Talk about jumping out of the frying pan and into the fire.
These refugees from various African countries have fled their countries’ war and have sought refuge in war-torn Syria where millions have also fled the conflict since March 2011.
Zahra Abdi is one such refugee who left her native home Somalia in 2012 and now lives in Syria’s northern Damascus city.
“If we had wanted to flee to another country close to Somalia, we would not have found a safe place.” There was only Syria. “We got here, and they didn’t ask us for a visa, nothing, we got off the plane and out of the airport,” said the 47-year-old mother of three.
Syria is also home to some tens of thousands of people from conflict-afflicted zones in the Middle East and beyond. Most of them sought safety in the country long before it was consumed by the war.
The largest refugee contingent, numbering around 31,000, are Iraqis who crossed the border into Syria to flee their country’s many years of violence.
“When we got here, the situation was good. And I married a man whose country is also at war, and whose situation is terrible. We were hoping that the United Nations would get us out of here, but all of our requests were rejected. The catastrophe is that the situation here too has become bad. Wherever we go, it gets worse. We don’t know what to do,” said Faten Nouh, a refugee from Iraq.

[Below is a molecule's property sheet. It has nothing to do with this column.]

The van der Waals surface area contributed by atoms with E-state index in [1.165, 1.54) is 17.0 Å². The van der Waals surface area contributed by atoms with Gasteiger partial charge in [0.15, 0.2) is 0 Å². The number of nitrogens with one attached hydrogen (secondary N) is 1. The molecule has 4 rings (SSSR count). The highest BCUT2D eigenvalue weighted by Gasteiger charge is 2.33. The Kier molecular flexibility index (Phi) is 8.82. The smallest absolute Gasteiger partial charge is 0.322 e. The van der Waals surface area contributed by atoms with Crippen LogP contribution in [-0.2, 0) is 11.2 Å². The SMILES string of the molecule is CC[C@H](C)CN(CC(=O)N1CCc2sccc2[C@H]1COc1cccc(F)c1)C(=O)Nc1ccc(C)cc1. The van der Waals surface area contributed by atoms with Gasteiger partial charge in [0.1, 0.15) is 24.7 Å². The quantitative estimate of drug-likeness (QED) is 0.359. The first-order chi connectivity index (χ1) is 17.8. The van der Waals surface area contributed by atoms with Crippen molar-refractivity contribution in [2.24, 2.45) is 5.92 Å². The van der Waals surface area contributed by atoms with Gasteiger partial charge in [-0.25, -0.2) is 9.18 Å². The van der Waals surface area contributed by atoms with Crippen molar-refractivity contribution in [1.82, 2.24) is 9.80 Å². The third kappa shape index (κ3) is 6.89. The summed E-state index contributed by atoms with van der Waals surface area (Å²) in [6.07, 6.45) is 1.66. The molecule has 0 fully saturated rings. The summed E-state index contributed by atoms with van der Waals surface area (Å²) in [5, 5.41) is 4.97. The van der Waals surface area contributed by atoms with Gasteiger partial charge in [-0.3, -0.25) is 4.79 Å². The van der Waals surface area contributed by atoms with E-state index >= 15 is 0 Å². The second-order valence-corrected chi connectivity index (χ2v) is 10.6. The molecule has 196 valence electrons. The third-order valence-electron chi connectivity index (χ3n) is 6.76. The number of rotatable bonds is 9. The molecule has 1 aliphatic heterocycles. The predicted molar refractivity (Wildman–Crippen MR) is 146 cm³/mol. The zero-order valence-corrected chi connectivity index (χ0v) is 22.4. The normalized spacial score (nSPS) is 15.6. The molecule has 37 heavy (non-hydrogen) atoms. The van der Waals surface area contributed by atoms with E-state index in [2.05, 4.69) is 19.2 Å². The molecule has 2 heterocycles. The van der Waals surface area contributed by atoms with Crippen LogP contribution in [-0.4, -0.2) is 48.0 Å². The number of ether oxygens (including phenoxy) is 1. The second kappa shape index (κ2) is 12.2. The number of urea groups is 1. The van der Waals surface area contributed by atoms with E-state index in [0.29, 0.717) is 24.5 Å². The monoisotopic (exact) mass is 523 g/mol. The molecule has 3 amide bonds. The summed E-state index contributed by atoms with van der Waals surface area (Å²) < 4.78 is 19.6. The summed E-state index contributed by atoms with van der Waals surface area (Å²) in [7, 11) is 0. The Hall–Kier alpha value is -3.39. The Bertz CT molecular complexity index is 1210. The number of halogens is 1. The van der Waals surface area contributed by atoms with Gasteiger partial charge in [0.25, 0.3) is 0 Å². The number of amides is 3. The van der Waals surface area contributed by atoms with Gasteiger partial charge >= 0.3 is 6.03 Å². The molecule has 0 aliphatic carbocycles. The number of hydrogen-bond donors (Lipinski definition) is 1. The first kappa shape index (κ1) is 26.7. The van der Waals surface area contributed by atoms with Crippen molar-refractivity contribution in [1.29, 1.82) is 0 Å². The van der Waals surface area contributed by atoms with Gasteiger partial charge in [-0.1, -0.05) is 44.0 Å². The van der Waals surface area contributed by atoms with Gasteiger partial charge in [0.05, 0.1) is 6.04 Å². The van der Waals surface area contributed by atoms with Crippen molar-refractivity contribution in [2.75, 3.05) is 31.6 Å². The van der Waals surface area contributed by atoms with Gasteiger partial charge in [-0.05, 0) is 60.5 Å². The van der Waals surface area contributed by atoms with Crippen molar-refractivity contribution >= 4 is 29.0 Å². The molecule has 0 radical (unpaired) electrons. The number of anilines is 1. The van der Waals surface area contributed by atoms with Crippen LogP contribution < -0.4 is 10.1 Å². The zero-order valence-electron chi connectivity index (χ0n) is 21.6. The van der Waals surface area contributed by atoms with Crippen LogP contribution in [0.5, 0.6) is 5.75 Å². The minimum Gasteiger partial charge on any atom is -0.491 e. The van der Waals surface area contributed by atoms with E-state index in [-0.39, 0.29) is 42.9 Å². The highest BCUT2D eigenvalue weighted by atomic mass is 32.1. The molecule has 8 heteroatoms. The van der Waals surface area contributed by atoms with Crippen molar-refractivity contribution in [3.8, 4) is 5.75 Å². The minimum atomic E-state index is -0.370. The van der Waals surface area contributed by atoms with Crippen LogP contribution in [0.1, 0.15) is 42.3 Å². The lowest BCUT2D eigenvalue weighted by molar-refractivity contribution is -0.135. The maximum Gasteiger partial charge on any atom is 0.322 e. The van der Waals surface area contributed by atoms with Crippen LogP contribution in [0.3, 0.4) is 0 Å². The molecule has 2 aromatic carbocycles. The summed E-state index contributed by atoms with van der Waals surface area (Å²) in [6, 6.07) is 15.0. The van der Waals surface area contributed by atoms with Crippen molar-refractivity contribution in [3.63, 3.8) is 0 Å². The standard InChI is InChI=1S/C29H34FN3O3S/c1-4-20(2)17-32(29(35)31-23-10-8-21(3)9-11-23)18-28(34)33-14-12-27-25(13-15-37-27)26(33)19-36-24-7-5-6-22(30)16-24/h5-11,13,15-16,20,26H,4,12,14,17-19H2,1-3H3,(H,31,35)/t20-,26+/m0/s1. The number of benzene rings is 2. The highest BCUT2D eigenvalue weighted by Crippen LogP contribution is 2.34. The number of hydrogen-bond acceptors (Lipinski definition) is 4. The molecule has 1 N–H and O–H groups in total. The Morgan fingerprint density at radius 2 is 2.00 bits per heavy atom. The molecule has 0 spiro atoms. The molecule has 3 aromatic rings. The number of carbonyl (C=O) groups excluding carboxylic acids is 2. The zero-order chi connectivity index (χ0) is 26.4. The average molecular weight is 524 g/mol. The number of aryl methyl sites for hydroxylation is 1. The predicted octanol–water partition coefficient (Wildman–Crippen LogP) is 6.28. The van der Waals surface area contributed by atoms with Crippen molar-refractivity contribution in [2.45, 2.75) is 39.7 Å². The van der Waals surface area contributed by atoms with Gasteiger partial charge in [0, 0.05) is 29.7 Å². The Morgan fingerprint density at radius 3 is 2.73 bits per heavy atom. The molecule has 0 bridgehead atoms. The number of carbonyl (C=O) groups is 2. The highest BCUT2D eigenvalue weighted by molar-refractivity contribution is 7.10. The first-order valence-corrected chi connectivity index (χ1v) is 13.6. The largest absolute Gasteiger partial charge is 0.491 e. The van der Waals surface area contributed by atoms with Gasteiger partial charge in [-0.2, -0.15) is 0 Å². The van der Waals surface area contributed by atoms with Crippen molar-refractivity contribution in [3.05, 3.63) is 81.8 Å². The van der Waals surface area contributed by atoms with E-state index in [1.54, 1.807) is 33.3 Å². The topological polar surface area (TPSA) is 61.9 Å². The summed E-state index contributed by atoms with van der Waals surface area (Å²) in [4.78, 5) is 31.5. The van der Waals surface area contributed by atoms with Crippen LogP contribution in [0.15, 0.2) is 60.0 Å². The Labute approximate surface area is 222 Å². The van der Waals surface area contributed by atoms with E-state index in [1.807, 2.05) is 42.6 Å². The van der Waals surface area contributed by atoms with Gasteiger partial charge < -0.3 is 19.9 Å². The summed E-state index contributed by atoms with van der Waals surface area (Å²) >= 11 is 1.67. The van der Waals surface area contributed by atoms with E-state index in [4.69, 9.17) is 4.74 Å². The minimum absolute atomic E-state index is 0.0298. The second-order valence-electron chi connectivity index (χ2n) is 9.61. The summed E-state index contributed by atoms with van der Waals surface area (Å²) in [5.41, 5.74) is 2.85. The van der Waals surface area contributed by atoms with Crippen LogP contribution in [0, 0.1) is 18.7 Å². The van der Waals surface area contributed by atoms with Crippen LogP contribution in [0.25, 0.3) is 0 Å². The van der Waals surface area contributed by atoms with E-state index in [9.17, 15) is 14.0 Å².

According to humanitarian officials some 55,000 refugees are currently in Syria. The United Nations counts about 1500 Afghan refugees, and 1500 more from Sudan, South Sudan and Somalia.
“Syria is a country where a lot of refugees are fleeing and there are a lot of internally displaced people in the country.” But this did not prevent it from accommodating more than 35 000 refugees, mostly Iraqis, from South Sudan and Somalia,” said Firas Al-Khatib, the UNHCR spokesperson.
A country like Somalia has been engulfed in violence for most of the past 25 years, and waves of Somalis have fled abroad searching for safety.
Despite what they are currently faced with, most of them say they feel safer here compared to what they left behind.
In order to forget their war experiences back home as well as the crisis in Syria, these African refugees have turned to worship as a means of consolation.